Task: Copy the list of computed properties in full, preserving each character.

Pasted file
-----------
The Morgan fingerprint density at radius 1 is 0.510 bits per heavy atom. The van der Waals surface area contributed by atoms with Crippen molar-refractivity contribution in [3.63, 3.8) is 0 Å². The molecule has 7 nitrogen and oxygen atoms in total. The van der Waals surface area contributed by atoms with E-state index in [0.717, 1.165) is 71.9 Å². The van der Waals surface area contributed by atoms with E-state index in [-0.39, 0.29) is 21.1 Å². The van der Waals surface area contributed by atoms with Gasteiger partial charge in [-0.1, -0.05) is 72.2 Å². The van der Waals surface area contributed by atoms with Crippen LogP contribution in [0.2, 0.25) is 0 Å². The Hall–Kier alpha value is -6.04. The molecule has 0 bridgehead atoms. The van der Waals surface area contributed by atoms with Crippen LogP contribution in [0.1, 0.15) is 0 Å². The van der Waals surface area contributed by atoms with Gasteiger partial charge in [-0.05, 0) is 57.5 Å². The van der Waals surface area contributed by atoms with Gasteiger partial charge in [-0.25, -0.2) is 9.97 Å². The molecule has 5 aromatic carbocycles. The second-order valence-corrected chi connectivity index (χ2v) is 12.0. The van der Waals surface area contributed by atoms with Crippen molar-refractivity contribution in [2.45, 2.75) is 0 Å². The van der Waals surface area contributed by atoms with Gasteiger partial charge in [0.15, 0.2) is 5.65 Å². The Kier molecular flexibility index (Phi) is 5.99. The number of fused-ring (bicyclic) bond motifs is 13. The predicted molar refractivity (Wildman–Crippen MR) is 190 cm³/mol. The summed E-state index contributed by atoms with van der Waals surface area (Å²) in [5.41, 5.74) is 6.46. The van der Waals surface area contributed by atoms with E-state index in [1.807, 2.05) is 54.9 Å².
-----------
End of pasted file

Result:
The Morgan fingerprint density at radius 1 is 0.510 bits per heavy atom. The van der Waals surface area contributed by atoms with Crippen molar-refractivity contribution in [3.63, 3.8) is 0 Å². The molecule has 7 nitrogen and oxygen atoms in total. The van der Waals surface area contributed by atoms with E-state index in [0.717, 1.165) is 71.9 Å². The van der Waals surface area contributed by atoms with E-state index in [-0.39, 0.29) is 21.1 Å². The van der Waals surface area contributed by atoms with Gasteiger partial charge in [-0.1, -0.05) is 72.2 Å². The van der Waals surface area contributed by atoms with Crippen LogP contribution in [0.2, 0.25) is 0 Å². The Hall–Kier alpha value is -6.04. The molecule has 0 bridgehead atoms. The van der Waals surface area contributed by atoms with Crippen LogP contribution in [0.1, 0.15) is 0 Å². The van der Waals surface area contributed by atoms with Gasteiger partial charge in [-0.05, 0) is 57.5 Å². The van der Waals surface area contributed by atoms with Gasteiger partial charge in [-0.25, -0.2) is 9.97 Å². The molecule has 5 aromatic carbocycles. The second-order valence-corrected chi connectivity index (χ2v) is 12.0. The van der Waals surface area contributed by atoms with Crippen molar-refractivity contribution in [2.45, 2.75) is 0 Å². The van der Waals surface area contributed by atoms with Gasteiger partial charge in [0.15, 0.2) is 5.65 Å². The Kier molecular flexibility index (Phi) is 5.99. The number of fused-ring (bicyclic) bond motifs is 13. The predicted molar refractivity (Wildman–Crippen MR) is 190 cm³/mol. The summed E-state index contributed by atoms with van der Waals surface area (Å²) in [5.41, 5.74) is 6.46. The van der Waals surface area contributed by atoms with E-state index in [1.807, 2.05) is 54.9 Å².